“Um, sorry to bother you, but do you have a hotter salsa to go with our chips? And we’d like to order the Chorizo con Queso.” He nodded his head, gave a one syllable grunt—which had a short u sound it, but that’s all I could decipher—and disappeared into the kitchen. If he was annoyed with us, he kept it to himself. A chatty Cathy, he was not. Just then my cell phone went off. It was my mother, arguably the chattiest Cathy who ever lived. Ignore the call, I thought. She’ll call back later.
The waiter returned a few minutes later with not one, but two hotter salsas. They were both extremely good, one with a great smoky, chipotle taste backed up with a boat load of heat, and the other a taco-salad-dressing-looking mixture that was actually jammed with hot and slightly sweet flavors. It was about the third chip I bit into that I first felt the pain in my tooth. The chips, which were mega-crispy, must have jarred something loose because I felt the pain all the way into my jaw.
This little mishap was not going to ruin what was shaping up to be a great lunch. A few short minutes later, the helper slid a nice sized bowl of crumbled sausage, a rich white cheese sauce, and finely chopped tomatoes in front of us. Great Lady of Guadalupe! This queso was by far the best I’d ever tasted. The spicy kick to the sausage paired so well with the mild creamy cheese sauce. The more I ate, the less I thought about my throbbing tooth. My phone went off a second time. My mother. I tucked my phone in my pocket and let it go to voicemail.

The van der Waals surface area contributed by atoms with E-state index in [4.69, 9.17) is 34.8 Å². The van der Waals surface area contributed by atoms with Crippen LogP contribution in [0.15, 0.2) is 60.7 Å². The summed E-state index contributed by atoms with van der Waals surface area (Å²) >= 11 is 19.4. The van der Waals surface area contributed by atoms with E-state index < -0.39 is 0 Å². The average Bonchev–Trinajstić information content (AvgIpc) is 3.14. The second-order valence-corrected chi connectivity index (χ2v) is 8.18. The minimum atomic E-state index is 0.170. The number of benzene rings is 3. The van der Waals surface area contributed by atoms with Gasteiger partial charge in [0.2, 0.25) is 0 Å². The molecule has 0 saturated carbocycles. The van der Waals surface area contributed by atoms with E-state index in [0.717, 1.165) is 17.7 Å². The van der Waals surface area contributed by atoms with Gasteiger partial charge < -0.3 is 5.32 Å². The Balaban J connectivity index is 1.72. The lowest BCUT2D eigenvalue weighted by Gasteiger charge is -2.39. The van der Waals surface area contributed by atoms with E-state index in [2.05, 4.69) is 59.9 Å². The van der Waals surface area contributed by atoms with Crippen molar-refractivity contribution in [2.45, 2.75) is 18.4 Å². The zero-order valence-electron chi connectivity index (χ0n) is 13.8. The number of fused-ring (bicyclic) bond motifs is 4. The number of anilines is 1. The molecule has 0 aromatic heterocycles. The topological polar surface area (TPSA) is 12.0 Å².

The menu is loaded with good choices, including all of the traditional items like burritos, tacos, enchiladas and tostadas. This menu even had a good variety of vegetarian choices, six to be exact. What I found a little amusing about the vegetarian choices was not the entre selections themselves, but the names of each entrée. They were listed as Veggie Plate A, B, C, D, E, and F. All of them were combination plates with two, three, or four items and beans and rice on the side.
Stephanie and I went back to the basics and ordered our usual. She had the Enchilada Ranchero Trio, and I had the Spicy Beef Chimichanga. And guess what? They both came with cheese, sour cream, and guacamole. FOR FREE!!!!!!! Our plates were overflowing with delicious smelling, delicious looking food. Stephanie’s cheese, chicken, and bean enchiladas were well seasoned and cheesy with a great little spicy sauce that pulled the whole dish together. Her chicken was pretty dry, but other than that, it was a spectacular meal.
My chimi plate consisted of two mini sized tortillas stuffed with chunks of well soaked beef and lots of gooey cheese. They were perfectly and sinfully deep fried. The cheese and spicy sauce was buried under a mountain of lettuce, tomato, sour cream, and guacamole topping. How they found room for the beans and rice is still a mystery.
Aside from the scary waiter, this was one of the very best lunches we’ve had since embarking on the Mexican Tour. The food was consistently good, the prices were quite affordable, and that Chorizo con Queso is now the very strong frontrunner in the TTC Award competition. It’ll take something pretty spectacular to top it.
The throbbing in my tooth began to pick up as we hit the cool November air outside the restaurant, but I didn’t pay much attention to it. I was distracted by my cell phone, vibrating again in my pocket. It was my mother. Not now, I said to myself, Not now. She’s probably got some wild ass story to tell m, but it’ll just have to wait for a better time.